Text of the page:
“You don't need to worry, Japan's so safe!”
I've heard this so many times in the years I have lived here, mainly in reference to walking home at night or traveling around the country alone. And really, Japan is pretty safe if you consider major metropolitan areas around the world. But… it's not 100% safe. Especially if you're foreign.
If you look Asian, you can blend in, travel around undetected, and avoid most of the looks other non-Asian foreigners get daily. If you don't look Asian, however, you are going to stick out like a sore thumb no matter where you go. Always. Even in Tokyo. You're just going to. Which means you can often times attract very, very unwelcome attention.
The number of times I have been standing in a public area (usually waiting for a friend) and been approached by older Japanese men is far, far too many. Oftentimes they say nothing, just silently stare at me while intruding on my personal space until I feel so uncomfortable I just walk away. The number of times random people just come up behind me and try to talk to me as I'm waiting to cross the street is too many. Sure, they may be trying to be “friendly” but it's not. It's startling and makes me very uncomfortable.
I've also been physically assaulted while walking home at night.
This happened years ago, back when I was in my first year of living here in Yamaguchi, way on the other side of the country. I rarely went out drinking back then, it was about a twenty minute walk from my apartment to the main entertainment district and I didn't have many friends, so going out drinking wasn't something I did often. One night mid-February, however, I had been invited out. It ended up getting pretty dramatic thanks to an acquaintance and a crazy girl he was dating, so I was 100% sober on my walk home. I am so, so grateful for this fact.
It was around 2am, and I was sticking to the well-lit main roads for my walk. Ten minutes down this road and ten minutes down another. I was about two blocks from my apartment when I heard footsteps behind me and then felt hands grasp my arms. My first thought was that it was a friend I had just left, that they'd seen me walking home and wanted to surprise me. When I reacted the man grabbing me readjusted his grip so that he could hold me facing him and I realized I had no idea who this guy was.
He was middle-aged, he wore a baseball cap, he was in a track suit, he was nearly my height. He looked serious. He looked determined. He was saying some things in Japanese I didn't understand, but I guess were along the lines of, “wait, be quite.” I struggled to get free, he wouldn't let me go. His hand on my right shoulder moved down towards the hem of my dress (thankfully I had on legging as it was February) and at that point I used my newly freed right arm to grab his neck. In my mind I was ready to kill him if he didn't let me go, I squeezed as hard as I could.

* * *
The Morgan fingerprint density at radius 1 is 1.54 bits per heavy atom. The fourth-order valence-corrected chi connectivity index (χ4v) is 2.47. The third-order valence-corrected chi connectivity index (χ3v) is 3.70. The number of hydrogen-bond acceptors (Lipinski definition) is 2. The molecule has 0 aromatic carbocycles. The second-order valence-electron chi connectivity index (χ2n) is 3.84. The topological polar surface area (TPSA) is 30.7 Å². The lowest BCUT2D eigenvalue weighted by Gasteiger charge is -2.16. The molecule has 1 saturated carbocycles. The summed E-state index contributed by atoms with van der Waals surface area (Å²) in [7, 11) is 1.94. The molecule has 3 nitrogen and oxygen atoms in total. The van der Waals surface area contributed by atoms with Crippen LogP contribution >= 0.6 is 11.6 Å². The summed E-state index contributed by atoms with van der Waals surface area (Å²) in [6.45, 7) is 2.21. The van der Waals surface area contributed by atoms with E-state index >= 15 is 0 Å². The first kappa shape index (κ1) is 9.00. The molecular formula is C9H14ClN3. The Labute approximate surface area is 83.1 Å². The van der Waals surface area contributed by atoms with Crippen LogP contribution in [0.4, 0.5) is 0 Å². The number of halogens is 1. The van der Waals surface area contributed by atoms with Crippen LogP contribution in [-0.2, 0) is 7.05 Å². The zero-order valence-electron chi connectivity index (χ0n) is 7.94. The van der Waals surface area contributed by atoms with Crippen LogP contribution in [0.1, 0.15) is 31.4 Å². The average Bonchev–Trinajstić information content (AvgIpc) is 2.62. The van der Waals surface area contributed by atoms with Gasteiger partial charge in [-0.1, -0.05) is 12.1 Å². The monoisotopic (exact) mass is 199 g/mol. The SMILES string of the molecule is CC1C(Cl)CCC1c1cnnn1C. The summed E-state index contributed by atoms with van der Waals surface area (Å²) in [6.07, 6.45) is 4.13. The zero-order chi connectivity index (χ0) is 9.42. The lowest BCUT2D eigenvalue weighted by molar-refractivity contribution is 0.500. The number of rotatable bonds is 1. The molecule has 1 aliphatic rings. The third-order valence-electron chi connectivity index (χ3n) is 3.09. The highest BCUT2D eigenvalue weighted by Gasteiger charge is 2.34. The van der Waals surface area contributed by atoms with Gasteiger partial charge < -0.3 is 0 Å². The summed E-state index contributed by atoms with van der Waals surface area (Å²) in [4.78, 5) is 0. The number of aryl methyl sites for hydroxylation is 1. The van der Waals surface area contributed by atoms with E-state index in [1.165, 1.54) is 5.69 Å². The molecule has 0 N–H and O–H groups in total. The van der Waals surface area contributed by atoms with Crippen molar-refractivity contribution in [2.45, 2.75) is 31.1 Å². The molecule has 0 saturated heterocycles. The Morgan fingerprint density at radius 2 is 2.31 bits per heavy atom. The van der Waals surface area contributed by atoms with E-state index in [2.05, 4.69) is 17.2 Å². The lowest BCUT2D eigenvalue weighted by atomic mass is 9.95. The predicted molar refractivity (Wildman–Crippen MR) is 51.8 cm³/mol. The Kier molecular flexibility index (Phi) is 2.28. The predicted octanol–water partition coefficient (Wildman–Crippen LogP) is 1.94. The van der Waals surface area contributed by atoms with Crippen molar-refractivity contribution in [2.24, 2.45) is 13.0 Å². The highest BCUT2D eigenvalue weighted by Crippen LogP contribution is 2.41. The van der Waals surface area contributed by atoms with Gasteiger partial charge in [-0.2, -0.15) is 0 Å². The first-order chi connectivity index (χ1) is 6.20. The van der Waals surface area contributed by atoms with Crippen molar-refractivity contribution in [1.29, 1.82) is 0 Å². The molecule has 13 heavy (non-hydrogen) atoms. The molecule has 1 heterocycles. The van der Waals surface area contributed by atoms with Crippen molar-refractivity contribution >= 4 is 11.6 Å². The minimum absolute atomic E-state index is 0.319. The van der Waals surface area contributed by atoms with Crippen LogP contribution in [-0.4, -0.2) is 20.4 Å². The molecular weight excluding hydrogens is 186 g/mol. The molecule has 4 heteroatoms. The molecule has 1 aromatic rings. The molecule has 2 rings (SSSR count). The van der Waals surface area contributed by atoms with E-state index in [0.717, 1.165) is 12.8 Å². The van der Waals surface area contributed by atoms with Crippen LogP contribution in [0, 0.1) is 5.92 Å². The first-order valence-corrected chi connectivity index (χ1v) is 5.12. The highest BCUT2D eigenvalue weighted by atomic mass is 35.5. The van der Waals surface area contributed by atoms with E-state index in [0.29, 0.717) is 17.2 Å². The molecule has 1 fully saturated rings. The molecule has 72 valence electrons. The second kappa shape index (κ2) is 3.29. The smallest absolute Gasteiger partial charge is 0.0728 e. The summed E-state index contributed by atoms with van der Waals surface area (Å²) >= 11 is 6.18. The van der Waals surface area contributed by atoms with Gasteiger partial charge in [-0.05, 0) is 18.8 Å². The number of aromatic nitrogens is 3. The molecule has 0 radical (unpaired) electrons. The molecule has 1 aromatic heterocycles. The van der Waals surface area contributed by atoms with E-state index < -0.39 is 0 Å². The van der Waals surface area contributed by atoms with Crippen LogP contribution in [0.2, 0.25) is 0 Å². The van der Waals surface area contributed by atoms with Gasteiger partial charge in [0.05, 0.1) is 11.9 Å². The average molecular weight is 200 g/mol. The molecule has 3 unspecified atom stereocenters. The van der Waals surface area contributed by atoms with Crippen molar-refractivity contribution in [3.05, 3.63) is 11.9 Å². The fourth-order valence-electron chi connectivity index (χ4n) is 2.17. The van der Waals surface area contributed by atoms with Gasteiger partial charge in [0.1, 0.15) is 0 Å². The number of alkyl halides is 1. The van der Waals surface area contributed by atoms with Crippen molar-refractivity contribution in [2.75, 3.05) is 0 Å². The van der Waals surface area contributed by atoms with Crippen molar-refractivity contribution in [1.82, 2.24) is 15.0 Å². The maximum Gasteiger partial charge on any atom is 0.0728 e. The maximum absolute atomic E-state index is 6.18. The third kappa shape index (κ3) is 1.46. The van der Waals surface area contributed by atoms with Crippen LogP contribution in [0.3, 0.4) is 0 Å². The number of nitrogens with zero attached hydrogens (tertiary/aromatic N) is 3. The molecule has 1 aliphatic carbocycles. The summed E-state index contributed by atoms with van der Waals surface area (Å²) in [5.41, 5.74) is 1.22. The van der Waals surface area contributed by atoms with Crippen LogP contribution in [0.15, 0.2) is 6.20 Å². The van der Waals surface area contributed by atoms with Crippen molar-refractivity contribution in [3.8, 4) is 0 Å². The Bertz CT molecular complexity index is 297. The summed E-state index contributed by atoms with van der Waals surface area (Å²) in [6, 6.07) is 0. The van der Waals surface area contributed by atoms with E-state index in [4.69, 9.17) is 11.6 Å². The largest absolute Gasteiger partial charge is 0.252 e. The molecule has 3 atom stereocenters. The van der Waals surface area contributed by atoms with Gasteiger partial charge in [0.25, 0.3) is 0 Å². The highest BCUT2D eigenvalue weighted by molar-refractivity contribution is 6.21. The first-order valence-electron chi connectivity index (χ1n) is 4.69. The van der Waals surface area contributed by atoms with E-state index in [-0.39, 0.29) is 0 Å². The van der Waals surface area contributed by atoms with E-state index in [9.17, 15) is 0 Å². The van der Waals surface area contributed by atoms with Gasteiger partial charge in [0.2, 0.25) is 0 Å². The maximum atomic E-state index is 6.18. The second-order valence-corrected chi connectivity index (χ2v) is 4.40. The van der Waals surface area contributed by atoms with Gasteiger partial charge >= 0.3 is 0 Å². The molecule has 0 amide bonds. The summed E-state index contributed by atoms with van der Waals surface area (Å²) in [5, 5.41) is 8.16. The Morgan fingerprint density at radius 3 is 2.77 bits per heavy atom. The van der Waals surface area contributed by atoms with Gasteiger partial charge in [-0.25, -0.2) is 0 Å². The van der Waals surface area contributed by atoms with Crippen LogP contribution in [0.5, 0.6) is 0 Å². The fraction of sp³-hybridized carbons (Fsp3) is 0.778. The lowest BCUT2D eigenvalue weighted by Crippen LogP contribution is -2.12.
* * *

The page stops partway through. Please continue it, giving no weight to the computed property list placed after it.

His eyes bulged and he panicked, tried to grab my own throat but I had a scarf on so his hand never got a good grip. That's when I screamed. It was a noise I didn't know I could make, one I don't think I can ever make nor do I want to make again. He ran off, faster than I ever saw anyone one run, straight across the four lane road in five seconds and I stood there watching him retreat shaking, angry and confused and not really sure what happened.
I stood there for a minute, just watching where he ran and making sure he didn't return. I walked back to my apartment, still shaking and checking behind me every few steps, until I finally got home. I sat down against my door and cried, listening and hoping not to hear anyone on my noisy stairs. Eventually I fell asleep sitting there.
When I woke up I showered in my clothes, because everything he touched was dirty and I didn't even want to touch it to take it off. Later the police would scold me for this but I didn't care. I still don't.
It was exactly a week before my birthday and I spent my Valentine's Day in a police station reenacting the assault over and over for police, taking them to where I was attacked and answering question after question about every single movement that we all did. It was so jumbled in my mind it took a while for me to sort it out. The entire attack lasted no more than twenty seconds, and in those moments it was largely flailing arms and panic,
They took pictures, collected my clothes from my house, and asked me question after question in Japanese and English. It was a hard day and later on I ignored my phone when they called, which led them to call my boss, and my boss to call me the next day at work where I cried in the break room and told them what happened.